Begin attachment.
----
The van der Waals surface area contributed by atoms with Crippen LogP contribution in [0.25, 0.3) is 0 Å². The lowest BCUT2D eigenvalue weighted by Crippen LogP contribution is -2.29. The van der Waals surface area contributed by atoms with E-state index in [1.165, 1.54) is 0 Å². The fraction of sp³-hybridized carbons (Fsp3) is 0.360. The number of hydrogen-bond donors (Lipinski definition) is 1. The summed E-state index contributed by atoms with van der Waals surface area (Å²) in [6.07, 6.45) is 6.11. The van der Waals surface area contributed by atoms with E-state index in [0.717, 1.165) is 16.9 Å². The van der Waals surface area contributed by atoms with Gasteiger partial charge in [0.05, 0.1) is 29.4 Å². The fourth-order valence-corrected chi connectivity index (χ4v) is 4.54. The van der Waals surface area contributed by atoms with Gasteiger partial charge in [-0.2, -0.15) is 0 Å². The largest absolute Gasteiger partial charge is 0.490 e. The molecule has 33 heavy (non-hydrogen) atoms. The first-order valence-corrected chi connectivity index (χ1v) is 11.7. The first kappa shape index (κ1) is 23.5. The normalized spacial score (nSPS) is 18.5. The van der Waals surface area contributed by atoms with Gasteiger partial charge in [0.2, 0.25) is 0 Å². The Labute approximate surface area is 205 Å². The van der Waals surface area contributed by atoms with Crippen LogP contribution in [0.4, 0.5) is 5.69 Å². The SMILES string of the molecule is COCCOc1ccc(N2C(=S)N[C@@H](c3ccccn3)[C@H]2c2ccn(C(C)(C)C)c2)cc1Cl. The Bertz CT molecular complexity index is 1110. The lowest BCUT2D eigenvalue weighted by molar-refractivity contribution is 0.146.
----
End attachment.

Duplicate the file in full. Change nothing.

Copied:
The van der Waals surface area contributed by atoms with Crippen LogP contribution in [0.25, 0.3) is 0 Å². The lowest BCUT2D eigenvalue weighted by Crippen LogP contribution is -2.29. The van der Waals surface area contributed by atoms with E-state index in [1.165, 1.54) is 0 Å². The fraction of sp³-hybridized carbons (Fsp3) is 0.360. The number of hydrogen-bond donors (Lipinski definition) is 1. The summed E-state index contributed by atoms with van der Waals surface area (Å²) in [6.07, 6.45) is 6.11. The van der Waals surface area contributed by atoms with E-state index in [0.717, 1.165) is 16.9 Å². The van der Waals surface area contributed by atoms with Gasteiger partial charge in [0.05, 0.1) is 29.4 Å². The fourth-order valence-corrected chi connectivity index (χ4v) is 4.54. The van der Waals surface area contributed by atoms with Gasteiger partial charge in [-0.2, -0.15) is 0 Å². The largest absolute Gasteiger partial charge is 0.490 e. The molecule has 33 heavy (non-hydrogen) atoms. The first-order valence-corrected chi connectivity index (χ1v) is 11.7. The first kappa shape index (κ1) is 23.5. The normalized spacial score (nSPS) is 18.5. The van der Waals surface area contributed by atoms with Gasteiger partial charge in [0.2, 0.25) is 0 Å². The Labute approximate surface area is 205 Å². The van der Waals surface area contributed by atoms with Crippen LogP contribution in [0.4, 0.5) is 5.69 Å². The SMILES string of the molecule is COCCOc1ccc(N2C(=S)N[C@@H](c3ccccn3)[C@H]2c2ccn(C(C)(C)C)c2)cc1Cl. The Bertz CT molecular complexity index is 1110. The lowest BCUT2D eigenvalue weighted by molar-refractivity contribution is 0.146.